Blowin’ Smoke with The Fire Critic

This edition of Blowin’ Smoke is one that I have been looking forward to for some time. Not only do I look to Lt. Fleitz as a brother and a friend, I look up to him as a great mentor. He talks the talk and walks the walk. He has the knowledge needed for the job, and he has a passion to share it with others.

Lt. Rhett Fleitz (Photo by Nate Camfiord)

I work for the Roanoke Fire-EMS Department in Roanoke, Virginia. I began firefighting at the age of 17 with the Midlothian VFD in Chesterfield County, VA. I was hired by Roanoke in 1999 and promoted to Lt. in 2004.

First off, what made you want to start blogging and how did The Fire Critic come about?

I began blogging shortly after I got promoted. My position was at the airport on the ARFF company when I was promoted…there was a lot of downtime. I began blogging with RoanokeFire.com, then created VAFireNews.com. My first post can be seen here (http://www.roanokefire.com/2005/03/roanoke-firefighters/) in March of 2005. VAFireNews.com began shortly thereafter. That wasn’t enough, so I wrote a book on the history of my department. The book “Firefighting in Roanoke” (Amazon link) came out in December of 2006.

In 2009, I stopped updating RoanokeFire.com and created FireCritic.com because I wanted further reach with what I was doing. The Roanoke Fire Blog was too local. I had reach with VAFireNews.com, but it was mostly a news site for the State.

As a matter of fact, a good friend Nate Camfiord might be firing up RoanokeFire.com in the very near future with photos and news from around the Roanoke Valley.

The Fire Critic

The reason I got into blogging is because I saw a void when it came to the fire service. There were blogs popping up for everything except for firefighting. In the beginning, there were very few of us. I am happy to see that it has grown. There are niche blogs within the fire service for just about every topic. I think that collectively, we are doing some great things!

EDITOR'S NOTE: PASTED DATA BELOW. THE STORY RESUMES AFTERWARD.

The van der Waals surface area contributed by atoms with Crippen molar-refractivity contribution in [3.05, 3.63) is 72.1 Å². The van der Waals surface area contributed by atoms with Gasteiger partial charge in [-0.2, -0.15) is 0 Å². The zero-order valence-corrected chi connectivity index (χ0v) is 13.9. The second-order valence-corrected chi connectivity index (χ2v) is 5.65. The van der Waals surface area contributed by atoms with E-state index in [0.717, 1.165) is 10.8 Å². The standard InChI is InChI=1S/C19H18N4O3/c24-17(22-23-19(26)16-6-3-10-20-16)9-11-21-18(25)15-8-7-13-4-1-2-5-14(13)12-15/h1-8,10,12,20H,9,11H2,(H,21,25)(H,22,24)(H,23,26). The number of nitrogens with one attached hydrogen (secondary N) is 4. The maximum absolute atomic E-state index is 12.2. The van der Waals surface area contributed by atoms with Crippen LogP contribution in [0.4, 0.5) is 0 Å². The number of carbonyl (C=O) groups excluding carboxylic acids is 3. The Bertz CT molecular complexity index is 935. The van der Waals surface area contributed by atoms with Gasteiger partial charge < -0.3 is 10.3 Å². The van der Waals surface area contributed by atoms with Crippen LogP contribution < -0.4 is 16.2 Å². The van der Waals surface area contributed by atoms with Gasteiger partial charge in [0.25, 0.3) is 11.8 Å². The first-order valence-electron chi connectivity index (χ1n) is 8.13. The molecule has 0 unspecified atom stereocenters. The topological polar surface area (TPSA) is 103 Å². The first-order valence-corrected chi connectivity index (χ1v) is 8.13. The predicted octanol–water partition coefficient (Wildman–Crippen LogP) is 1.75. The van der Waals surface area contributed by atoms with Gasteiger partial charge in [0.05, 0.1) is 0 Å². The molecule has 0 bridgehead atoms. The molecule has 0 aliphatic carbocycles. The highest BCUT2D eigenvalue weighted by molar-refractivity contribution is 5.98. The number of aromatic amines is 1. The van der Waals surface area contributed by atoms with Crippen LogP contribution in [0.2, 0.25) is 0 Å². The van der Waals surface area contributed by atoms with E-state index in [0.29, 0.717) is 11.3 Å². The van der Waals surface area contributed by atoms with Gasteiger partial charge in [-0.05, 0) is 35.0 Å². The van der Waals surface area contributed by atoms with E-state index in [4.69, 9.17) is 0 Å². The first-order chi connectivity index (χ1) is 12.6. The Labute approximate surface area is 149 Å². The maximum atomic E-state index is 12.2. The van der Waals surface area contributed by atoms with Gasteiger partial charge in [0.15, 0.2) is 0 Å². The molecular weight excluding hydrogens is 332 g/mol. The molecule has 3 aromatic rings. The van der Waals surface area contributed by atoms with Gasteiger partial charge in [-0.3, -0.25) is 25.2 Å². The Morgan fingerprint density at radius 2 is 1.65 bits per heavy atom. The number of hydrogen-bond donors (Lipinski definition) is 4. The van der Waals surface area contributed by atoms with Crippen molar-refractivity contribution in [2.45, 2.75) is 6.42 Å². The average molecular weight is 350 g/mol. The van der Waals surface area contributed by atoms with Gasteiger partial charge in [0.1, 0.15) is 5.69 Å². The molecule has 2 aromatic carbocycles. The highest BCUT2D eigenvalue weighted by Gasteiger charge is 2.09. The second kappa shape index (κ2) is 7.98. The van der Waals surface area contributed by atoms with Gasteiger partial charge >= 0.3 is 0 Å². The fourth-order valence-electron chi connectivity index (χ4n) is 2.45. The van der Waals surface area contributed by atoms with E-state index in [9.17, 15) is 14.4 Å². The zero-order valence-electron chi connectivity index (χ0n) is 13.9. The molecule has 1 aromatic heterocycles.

The network of fire service bloggers is profound. There are some huge names in the bunch and we all feed off of each other and stay in contact. It is a really neat group of dynamic personalities.

How many years have you served in the fire service, and has/is anyone else in your family on the job?

I have been firefighting since the age of 17. I am 36 now. I don’t like saying it much, but I have been doing this for 19 years. It seems very odd to me because I look and feel like I am only 19 years old. People joke with me all the time about looking young. I don’t mind, they all look like they have one foot in the grave anyways.

My father was a volunteer in Ohio before I was born. He was a volunteer at the Edgefield VFD outside of Canton around 1972 and the New Burlington VFD outside of Cincinnati 1975-1977. I don’t believe the departments are in existence anymore. I have searched for information on them in the past with no luck. He still loves it. He cranks up the scanner occasionally. My parents live outside of Nashville now, when I visit we take in a firehouse from time to time with my son Preston.

What was your drive to make you want to join the fire service?I used to carpool to school with some guys who volunteered. We would stop by the firehouse after school sometimes. One day, one of them said I should put in an application. I was told it should be easy to get voted in. I went home and told my mother I was going to be a firefighter. Once I got on and got my training, I realized very quickly that being a firefighter was what I wanted to do for a living.

Is there any distinct way that you have tried to make a difference to either the fire service as a whole or the community you serve?

Lt. Fleitz recently appeared on MSNBC’s Caught On Camera: 100th Episode

I have a voice…a loud voice that reaches far and wide. That voice is FireCritic.com. I try to use it for the right purposes. I do my best to spread the love and share things that I think others should have put in front of them. Apparently I am doing something right. Not to be confused with my actual voice which can be loud as well. What can I say, I am excitable.